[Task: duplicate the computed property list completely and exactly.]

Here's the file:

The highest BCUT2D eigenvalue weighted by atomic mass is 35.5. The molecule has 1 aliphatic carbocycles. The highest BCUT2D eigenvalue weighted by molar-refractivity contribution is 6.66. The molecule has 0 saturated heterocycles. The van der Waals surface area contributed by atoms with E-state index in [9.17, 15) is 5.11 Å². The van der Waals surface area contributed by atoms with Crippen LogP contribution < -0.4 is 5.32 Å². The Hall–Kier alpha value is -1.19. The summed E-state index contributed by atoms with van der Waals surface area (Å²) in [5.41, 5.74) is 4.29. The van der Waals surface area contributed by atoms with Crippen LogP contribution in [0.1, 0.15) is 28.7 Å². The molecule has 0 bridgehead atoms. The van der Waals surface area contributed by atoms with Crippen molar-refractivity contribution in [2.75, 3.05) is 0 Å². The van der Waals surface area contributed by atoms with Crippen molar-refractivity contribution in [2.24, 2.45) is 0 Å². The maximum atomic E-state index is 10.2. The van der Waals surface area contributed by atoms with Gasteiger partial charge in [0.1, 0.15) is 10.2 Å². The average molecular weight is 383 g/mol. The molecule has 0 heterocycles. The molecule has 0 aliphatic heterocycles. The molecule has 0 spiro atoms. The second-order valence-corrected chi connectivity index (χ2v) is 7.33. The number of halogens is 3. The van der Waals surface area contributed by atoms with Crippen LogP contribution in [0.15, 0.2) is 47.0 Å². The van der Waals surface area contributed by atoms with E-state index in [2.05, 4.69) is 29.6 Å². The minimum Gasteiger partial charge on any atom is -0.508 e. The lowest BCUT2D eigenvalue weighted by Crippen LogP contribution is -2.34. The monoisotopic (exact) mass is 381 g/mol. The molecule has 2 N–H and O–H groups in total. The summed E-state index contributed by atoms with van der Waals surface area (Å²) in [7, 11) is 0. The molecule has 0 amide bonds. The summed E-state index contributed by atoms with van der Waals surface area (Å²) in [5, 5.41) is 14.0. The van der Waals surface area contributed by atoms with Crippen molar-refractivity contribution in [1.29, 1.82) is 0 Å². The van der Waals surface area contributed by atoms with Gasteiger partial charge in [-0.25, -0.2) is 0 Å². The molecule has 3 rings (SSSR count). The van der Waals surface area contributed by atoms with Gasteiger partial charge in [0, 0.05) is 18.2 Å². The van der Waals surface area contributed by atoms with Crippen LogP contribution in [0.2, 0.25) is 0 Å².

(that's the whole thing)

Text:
The highest BCUT2D eigenvalue weighted by atomic mass is 35.5. The molecule has 1 aliphatic carbocycles. The highest BCUT2D eigenvalue weighted by molar-refractivity contribution is 6.66. The molecule has 0 saturated heterocycles. The van der Waals surface area contributed by atoms with E-state index in [9.17, 15) is 5.11 Å². The van der Waals surface area contributed by atoms with Crippen LogP contribution < -0.4 is 5.32 Å². The Hall–Kier alpha value is -1.19. The summed E-state index contributed by atoms with van der Waals surface area (Å²) in [5.41, 5.74) is 4.29. The van der Waals surface area contributed by atoms with Crippen LogP contribution in [0.1, 0.15) is 28.7 Å². The molecule has 0 bridgehead atoms. The van der Waals surface area contributed by atoms with Crippen molar-refractivity contribution in [2.75, 3.05) is 0 Å². The van der Waals surface area contributed by atoms with Crippen molar-refractivity contribution in [2.24, 2.45) is 0 Å². The maximum atomic E-state index is 10.2. The van der Waals surface area contributed by atoms with Gasteiger partial charge in [0.1, 0.15) is 10.2 Å². The average molecular weight is 383 g/mol. The molecule has 0 heterocycles. The molecule has 0 aliphatic heterocycles. The molecule has 0 spiro atoms. The second-order valence-corrected chi connectivity index (χ2v) is 7.33. The number of halogens is 3. The van der Waals surface area contributed by atoms with Crippen LogP contribution in [0.15, 0.2) is 47.0 Å². The van der Waals surface area contributed by atoms with E-state index in [2.05, 4.69) is 29.6 Å². The minimum Gasteiger partial charge on any atom is -0.508 e. The lowest BCUT2D eigenvalue weighted by Crippen LogP contribution is -2.34. The monoisotopic (exact) mass is 381 g/mol. The molecule has 2 N–H and O–H groups in total. The summed E-state index contributed by atoms with van der Waals surface area (Å²) in [7, 11) is 0. The molecule has 0 amide bonds. The summed E-state index contributed by atoms with van der Waals surface area (Å²) in [5, 5.41) is 14.0. The van der Waals surface area contributed by atoms with Crippen molar-refractivity contribution in [1.29, 1.82) is 0 Å². The van der Waals surface area contributed by atoms with Gasteiger partial charge in [-0.25, -0.2) is 0 Å². The molecule has 3 rings (SSSR count). The van der Waals surface area contributed by atoms with Gasteiger partial charge in [0, 0.05) is 18.2 Å². The van der Waals surface area contributed by atoms with Crippen LogP contribution in [0.2, 0.25) is 0 Å².